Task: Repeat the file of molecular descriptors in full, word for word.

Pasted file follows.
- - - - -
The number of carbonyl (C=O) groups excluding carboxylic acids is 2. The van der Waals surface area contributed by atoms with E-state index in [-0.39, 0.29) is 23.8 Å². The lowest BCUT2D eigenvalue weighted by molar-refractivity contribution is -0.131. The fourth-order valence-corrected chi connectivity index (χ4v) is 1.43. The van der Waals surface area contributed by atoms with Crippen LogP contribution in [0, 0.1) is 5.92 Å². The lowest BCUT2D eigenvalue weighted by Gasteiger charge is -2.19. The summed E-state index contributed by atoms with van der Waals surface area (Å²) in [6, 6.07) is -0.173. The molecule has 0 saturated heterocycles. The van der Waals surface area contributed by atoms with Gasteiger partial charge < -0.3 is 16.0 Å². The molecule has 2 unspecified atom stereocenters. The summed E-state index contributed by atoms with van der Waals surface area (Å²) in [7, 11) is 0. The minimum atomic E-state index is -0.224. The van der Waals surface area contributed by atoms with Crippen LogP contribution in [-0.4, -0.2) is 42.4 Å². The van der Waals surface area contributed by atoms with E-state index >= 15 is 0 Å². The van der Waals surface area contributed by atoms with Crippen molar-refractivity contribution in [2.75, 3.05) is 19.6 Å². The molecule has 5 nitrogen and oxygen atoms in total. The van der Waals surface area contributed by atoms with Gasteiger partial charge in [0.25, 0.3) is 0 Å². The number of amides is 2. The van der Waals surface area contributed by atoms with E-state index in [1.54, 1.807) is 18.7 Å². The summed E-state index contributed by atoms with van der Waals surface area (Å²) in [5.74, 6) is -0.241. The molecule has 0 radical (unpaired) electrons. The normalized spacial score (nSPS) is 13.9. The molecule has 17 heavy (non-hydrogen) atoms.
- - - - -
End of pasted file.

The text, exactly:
The number of carbonyl (C=O) groups excluding carboxylic acids is 2. The van der Waals surface area contributed by atoms with E-state index in [-0.39, 0.29) is 23.8 Å². The lowest BCUT2D eigenvalue weighted by molar-refractivity contribution is -0.131. The fourth-order valence-corrected chi connectivity index (χ4v) is 1.43. The van der Waals surface area contributed by atoms with Crippen LogP contribution in [0, 0.1) is 5.92 Å². The lowest BCUT2D eigenvalue weighted by Gasteiger charge is -2.19. The summed E-state index contributed by atoms with van der Waals surface area (Å²) in [6, 6.07) is -0.173. The molecule has 0 saturated heterocycles. The van der Waals surface area contributed by atoms with Gasteiger partial charge < -0.3 is 16.0 Å². The molecule has 2 unspecified atom stereocenters. The summed E-state index contributed by atoms with van der Waals surface area (Å²) in [7, 11) is 0. The minimum atomic E-state index is -0.224. The van der Waals surface area contributed by atoms with Crippen LogP contribution in [-0.4, -0.2) is 42.4 Å². The van der Waals surface area contributed by atoms with E-state index >= 15 is 0 Å². The van der Waals surface area contributed by atoms with Crippen molar-refractivity contribution in [2.75, 3.05) is 19.6 Å². The molecule has 5 nitrogen and oxygen atoms in total. The van der Waals surface area contributed by atoms with Gasteiger partial charge in [0.25, 0.3) is 0 Å². The number of amides is 2. The van der Waals surface area contributed by atoms with E-state index in [1.54, 1.807) is 18.7 Å². The summed E-state index contributed by atoms with van der Waals surface area (Å²) in [5.74, 6) is -0.241. The molecule has 0 radical (unpaired) electrons. The normalized spacial score (nSPS) is 13.9. The molecule has 17 heavy (non-hydrogen) atoms.